The charter talking point of the week was believing in charter schools and charter school students, and it suggests that at some point Franz Kafka and George Orwell had a love child who went into the PR biz.
Charter boosters are outraged-- outraged!!-- that anyone would criticize or question their success, because that must mean that those critics believe that poor African-American students are victims of their circumstances and these critics don't believe that such students can succeed. But charter schools do believe. They believe in all students. Now, here's a completion sentence. Can you finish it?
Because charter school operators believe that all students succeed, they work hard to serve_______.
If you said "all students," you lose, because most modern students are not devoted to serving all students at all. They will serve the chosen few, the students that they consider worthy of being saved.
They will brag about 100% college acceptance rates, when what they should be bragging about is their ability to winnow a group down to only those students they were sure they could prep for college.
"What are you saying," they will reply. "Are you saying that those students we got ready for college couldn't really succeed?"
Of course not. That group of students, however small, represents a real success. And if I were the parent of one of those students, that success would mean the world to me. It's like the old starfish story; any success is a Good Thing, particularly to the person who succeeds.
But there are two problems with this kind of charter success story.
One is that it is not replicable. All that these charter success stories prove is what every public school teacher already knows-- any school that gets to pick and choose its own students body can be hugely successful. And it's not just picking and choosing the quality of the student body-- I just got a new student in my classroom two weeks ago, and that's not unusual. Charters that fight hard not to have to backfill empty seats never have to deal with students who start partway through the year. Charters that advertise for students and families who want a tough, challenging education get few applicants who hate that idea.
I am not saying that charter schools are evil and wrong for using many techniques for getting the student body they want. I am saying that the success they achieve by doing so is not replicable. Public schools cannot do it. We must take all comers.
In public schools, we do not have the luxury of gathering only the sorts of students we can easily believe in. We take them all.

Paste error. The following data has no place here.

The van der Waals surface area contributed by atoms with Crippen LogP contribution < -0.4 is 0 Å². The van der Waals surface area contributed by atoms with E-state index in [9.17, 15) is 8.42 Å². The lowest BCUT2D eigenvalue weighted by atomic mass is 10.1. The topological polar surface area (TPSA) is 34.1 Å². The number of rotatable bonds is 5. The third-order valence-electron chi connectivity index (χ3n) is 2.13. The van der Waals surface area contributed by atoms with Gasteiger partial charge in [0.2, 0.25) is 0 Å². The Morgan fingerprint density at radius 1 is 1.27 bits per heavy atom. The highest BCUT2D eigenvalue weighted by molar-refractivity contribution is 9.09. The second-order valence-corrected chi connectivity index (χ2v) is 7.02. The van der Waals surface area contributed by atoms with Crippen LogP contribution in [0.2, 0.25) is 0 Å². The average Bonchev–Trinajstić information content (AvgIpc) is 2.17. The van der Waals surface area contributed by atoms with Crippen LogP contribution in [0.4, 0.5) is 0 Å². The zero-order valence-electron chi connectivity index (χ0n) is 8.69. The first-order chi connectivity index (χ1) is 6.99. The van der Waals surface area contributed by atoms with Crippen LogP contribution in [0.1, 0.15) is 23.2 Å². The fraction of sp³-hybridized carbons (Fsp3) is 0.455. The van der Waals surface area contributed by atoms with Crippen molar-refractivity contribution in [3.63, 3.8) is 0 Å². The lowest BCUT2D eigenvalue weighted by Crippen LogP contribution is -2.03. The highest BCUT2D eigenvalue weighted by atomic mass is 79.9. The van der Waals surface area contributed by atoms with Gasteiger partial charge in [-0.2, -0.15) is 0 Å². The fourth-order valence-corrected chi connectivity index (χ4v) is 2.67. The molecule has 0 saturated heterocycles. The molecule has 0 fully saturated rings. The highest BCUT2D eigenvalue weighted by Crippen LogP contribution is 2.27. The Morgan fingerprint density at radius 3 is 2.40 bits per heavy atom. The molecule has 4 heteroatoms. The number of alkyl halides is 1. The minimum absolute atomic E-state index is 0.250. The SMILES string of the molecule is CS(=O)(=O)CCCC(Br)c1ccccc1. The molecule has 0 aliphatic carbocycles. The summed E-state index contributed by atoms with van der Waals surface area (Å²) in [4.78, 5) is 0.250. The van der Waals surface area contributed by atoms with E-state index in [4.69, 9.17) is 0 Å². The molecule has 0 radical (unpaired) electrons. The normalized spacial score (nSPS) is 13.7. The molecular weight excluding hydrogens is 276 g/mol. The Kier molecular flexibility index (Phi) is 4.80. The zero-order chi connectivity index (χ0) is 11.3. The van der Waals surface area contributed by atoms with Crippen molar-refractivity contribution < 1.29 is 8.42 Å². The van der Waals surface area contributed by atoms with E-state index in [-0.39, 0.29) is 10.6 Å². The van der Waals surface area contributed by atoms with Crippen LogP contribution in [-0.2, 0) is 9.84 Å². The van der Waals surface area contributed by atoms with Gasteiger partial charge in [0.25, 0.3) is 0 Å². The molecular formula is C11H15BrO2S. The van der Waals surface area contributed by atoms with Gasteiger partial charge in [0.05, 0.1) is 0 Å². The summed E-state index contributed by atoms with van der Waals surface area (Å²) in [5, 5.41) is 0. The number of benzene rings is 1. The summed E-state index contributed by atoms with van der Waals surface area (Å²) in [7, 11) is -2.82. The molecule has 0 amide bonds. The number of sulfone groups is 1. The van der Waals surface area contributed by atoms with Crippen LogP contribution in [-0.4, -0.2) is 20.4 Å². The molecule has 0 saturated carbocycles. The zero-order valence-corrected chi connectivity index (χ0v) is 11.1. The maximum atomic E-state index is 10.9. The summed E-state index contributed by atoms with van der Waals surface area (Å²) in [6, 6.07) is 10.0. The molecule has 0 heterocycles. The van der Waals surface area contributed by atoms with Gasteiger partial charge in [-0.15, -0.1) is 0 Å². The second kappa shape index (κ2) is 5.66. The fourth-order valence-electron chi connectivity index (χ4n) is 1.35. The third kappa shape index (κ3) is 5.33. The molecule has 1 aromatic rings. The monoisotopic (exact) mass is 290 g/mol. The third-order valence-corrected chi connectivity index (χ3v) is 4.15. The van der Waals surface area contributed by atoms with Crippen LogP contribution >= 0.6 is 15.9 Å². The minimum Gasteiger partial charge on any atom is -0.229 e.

The other problem is that school funding is currently a zero sum game. When charters take some students away from public schools, they take some of the resources that could have been used to serve the students that they left behind.
Imagine firemen showing up to a burning house. There are a hundred children trapped inside, and the fire chief announces that every one of those children deserves to be saved. But instead of saving them all, he gets handful out of the building, and he does it by having the other trapped children lie down so that the saved children can walk out on their backs.
This is not the charter schools' fault. It's the result of dishonest school funding policies. The honest solution is to fully fund all schools. If policymakers want a robust charter system, fund it. Sell it to the taxpayers, and explain why it's necessary that every time a charter school is opened, taxes must go up. Stop selling charters with the financial fiction that you can operate two homes, two businesses, two cars, or two schools for exactly the same cost as one.
But until a more honest funding policy is implemented (I expect it roughly when there's a hockey league in Hell), charter rhetoric about belief in all students is hollow. Charters believe in some students, and the rest of the students that they don't believe in they just avoid having to face or teach. Those they leave to the same public schools they are stripping of resources.
It doesn't have to be that way. Read, for instance, this rather encouraging interview with a KIPP leader from Philly (who at least seems to know what he should be doing).
But in the meantime, if Believe Is All You Need cheerleaders want me to take them seriously when they criticize educators for bring up factors like poverty and resources and funding, they can prove their point very easily. Just follow these simple steps:
1) Take a truly random assortment of students from the community in which they're located.
2) Commit to keeping those students for the long haul, no matter what.
3) For funding, accept only 30% of the cost-per-pupil figure for the local district.
I think I've been clear about what I believe about believing. But if you're going to claim that belief is all any of us in education need, then show me how it's done.